Following the recapture of the prisoners, there is conflicting reports as to the way the prisoners were treated.  Officially they were not to be punished:

             "…….the prisoners were not punished because there were fears, if they were punished, then the enemy might retaliate and punish British prisoners."

             "…….there were no cases of British brutality towards the prisoners."

             "…….there were no atrocities...but they were helped along, shall we say, with the butt of a rifle, and if their elbows dropped when they had their hands on their heads, they would be knocked back up with a rifle butt."

             "…….I think there may have been a bit of rough housing and as far as I can remember they complained to the Swiss about their treatment, but when the delegation from the Swiss Red Cross came down they had no complaint."

             "…….the first thing we had to do in the guard room was undress completely.  We then had to sit down on the floor with legs stretched out absolutely straight with the back perhaps three centimetres from the wall.  When the muscle pains were so bad that we leaned back against the wall, almost automatically we had a beating." (Helmhart Perl)

           "…….they lined us up against the wall with our hands above our heads for a long time.  The soldier guarding us was waving his rifle and shouting and swearing.  Suddenly the gun went off and the bullet went into the wall just an inch or two above my head" (Karl Ludwig - one of the first prisoners recaptured)

          "…….our hopes had been so high, and here we were back behind barbed-wire.  Then I turned around and saw the piano and thought to myself, I must play something now and get things going again. So I sat down and played a piece I'd known by heart since the age of 10 years old. It was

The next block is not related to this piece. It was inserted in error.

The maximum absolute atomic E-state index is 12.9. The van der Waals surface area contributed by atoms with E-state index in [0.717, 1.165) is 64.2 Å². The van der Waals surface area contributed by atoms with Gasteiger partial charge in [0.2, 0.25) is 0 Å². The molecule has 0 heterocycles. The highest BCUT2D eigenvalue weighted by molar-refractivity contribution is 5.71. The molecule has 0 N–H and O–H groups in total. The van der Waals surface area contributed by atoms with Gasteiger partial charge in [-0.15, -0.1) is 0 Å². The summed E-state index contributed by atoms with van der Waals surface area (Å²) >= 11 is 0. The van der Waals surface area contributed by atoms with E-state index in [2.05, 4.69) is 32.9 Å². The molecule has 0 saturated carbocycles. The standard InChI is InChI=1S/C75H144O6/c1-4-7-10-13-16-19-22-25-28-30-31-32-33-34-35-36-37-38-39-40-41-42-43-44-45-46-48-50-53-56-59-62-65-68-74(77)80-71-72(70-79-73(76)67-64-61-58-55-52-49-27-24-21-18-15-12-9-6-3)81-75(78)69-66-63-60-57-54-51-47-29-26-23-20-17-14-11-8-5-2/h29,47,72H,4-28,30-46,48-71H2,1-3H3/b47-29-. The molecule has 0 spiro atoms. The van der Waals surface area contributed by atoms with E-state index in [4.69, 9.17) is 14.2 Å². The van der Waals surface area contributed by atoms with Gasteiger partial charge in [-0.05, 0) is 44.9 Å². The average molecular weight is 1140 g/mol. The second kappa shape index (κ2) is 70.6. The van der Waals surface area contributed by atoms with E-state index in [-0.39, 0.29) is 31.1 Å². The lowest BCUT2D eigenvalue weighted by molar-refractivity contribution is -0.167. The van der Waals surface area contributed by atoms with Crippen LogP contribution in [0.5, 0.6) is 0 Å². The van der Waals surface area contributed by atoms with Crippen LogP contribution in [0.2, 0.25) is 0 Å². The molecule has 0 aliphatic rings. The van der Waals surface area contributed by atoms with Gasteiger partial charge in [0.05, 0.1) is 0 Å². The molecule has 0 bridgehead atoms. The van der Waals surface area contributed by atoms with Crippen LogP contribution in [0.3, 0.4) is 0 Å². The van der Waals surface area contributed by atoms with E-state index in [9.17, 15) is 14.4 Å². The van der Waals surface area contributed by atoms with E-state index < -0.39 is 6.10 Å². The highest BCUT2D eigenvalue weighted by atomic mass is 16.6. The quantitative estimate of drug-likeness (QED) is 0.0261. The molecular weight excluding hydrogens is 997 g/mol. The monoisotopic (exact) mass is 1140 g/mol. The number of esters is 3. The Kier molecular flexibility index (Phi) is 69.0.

The Parade Of The Little Goblins, and it revived the spirits of fellow escapers so much that I played it over and over again in the next three days. Then the performances came to an abrupt end when the British Officers decided that the recaptured prisoners should not be allowed the luxury of music and ordered the removal of the piano" (Brockmeyer)

Click below to hear ACTUAL tune re-played by Brockmeyer in 1977 when he re-visited Bridgend and Island Farm to take part in a BBC documentary called "Come Out, Come Out (Whereever you are)".

Part One      Part Two

The song in German is called "Heinzelmännchens Wachtparade" (sometimes Wachtparade is written w/o the 't'). Heinzelmännchens translates to 'little people'; Wachtparade (sometimes spelt 'Wachparade') may be translated as 'parade of the guards'. As children, it is a song which is sung quite often but not with the original words. The song was written by Kurt Noack


The authorities transferred all 1,600 officers (not just those involved in the escape) to Camp 181 in Carburton, Worksop Nottinghamshire, England on 31st March 1945, only 3 weeks after the escape.

The media had a field-day and put the blame on the laxity of the British guards. One newspaper even claimed that the guards had even had advance warning of a pending escape via a note being thrown through the barbed wire fencing.

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The troops who guarded the camp resented the comment bitterly. At the time of the escape there were fewer than 150 British personnel at the camp, 90 of these making up the guard company. Ten sentries guarded a mile of wire which works out as 176 yards to each sentry.

The House Of Commons Committee made a number of enquiries and came up with the following proposals:

  1. Satisfactory perimeter lighting should help detect activity
  2. Dog patrols could be put to better use outside of the boundary and well away from the guard patrols
  3. Occasional and irregular daytime roll calls should be conducted to discourage illicit day work and force them to work at night when the camp is quieter.
  4. Regular checking of material such as blankets and clothes to check for soiling
  5. Close observation by guards around the huts to detect soil disposal.
  6. New camp sites should be searched and cleared before occupation by POWs to remove all opportunity for POWs taking and concealing equipment and materials.
  7. Inventory boards should be placed in huts to prevent improper use of tables, chairs and beds etc
  8. A count of heads should be made after lights out.